Charley’s death, from Charley Smith’s Girl, by Helen Bevington

I think Charley died of despair, as by now I have known others to do. The others chose suicide. But I am eternally grateful to Charley for not making that choice, hard as it is to say so when the only alternative was suffering–that I did not share–and in the end turning his face to the wall. My reason is simple and self-centered: the other way is too terrible an inheritance to be left with, too fearful a legacy for me and my children. It says too flatly and plainly that life is not to be borne. Charley didn’t quite say that. He bore it for as long as he had to, and no help ever came. Terrible as his measure of life actually was, he didn’t quite leave me with that silent, mocking answer.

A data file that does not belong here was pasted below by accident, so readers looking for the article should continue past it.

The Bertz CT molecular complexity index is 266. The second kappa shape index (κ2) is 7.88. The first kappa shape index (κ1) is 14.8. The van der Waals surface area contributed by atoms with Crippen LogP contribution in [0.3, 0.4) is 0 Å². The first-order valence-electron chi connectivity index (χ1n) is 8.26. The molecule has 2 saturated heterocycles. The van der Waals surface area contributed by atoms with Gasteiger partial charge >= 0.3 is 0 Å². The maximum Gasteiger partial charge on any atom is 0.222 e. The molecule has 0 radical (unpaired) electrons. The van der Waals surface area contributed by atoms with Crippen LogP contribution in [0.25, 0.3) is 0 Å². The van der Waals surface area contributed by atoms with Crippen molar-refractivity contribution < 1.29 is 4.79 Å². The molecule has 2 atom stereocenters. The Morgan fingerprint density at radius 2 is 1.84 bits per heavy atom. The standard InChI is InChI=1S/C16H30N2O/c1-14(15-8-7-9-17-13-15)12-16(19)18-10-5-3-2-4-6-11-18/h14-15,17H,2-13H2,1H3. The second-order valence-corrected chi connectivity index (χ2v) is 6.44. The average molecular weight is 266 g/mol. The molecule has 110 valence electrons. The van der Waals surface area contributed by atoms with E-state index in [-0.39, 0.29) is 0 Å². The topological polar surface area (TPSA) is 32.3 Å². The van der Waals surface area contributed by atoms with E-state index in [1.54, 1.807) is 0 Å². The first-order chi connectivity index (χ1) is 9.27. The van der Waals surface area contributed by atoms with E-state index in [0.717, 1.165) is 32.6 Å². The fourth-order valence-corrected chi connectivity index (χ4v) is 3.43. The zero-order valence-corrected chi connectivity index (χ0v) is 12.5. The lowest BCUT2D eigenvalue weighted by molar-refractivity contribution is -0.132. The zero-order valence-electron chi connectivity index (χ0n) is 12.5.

I choose to say he died, as all people do, as Montaigne said he himself would die, of having been alive. Beyond that, he died because he was Charley. He loved life once and clung to it with a wild passion. He tried in his own violent way to live it. This was the way he lost, he finally lost. There is something even a little consoling to me in that idea …

My mother and my father–one was strong and brave and indomitable, and one withdrew in utter despair. Neither of them ever discovered how to be happy. There must be a third way. I am not sure, but I think there must be a third way.

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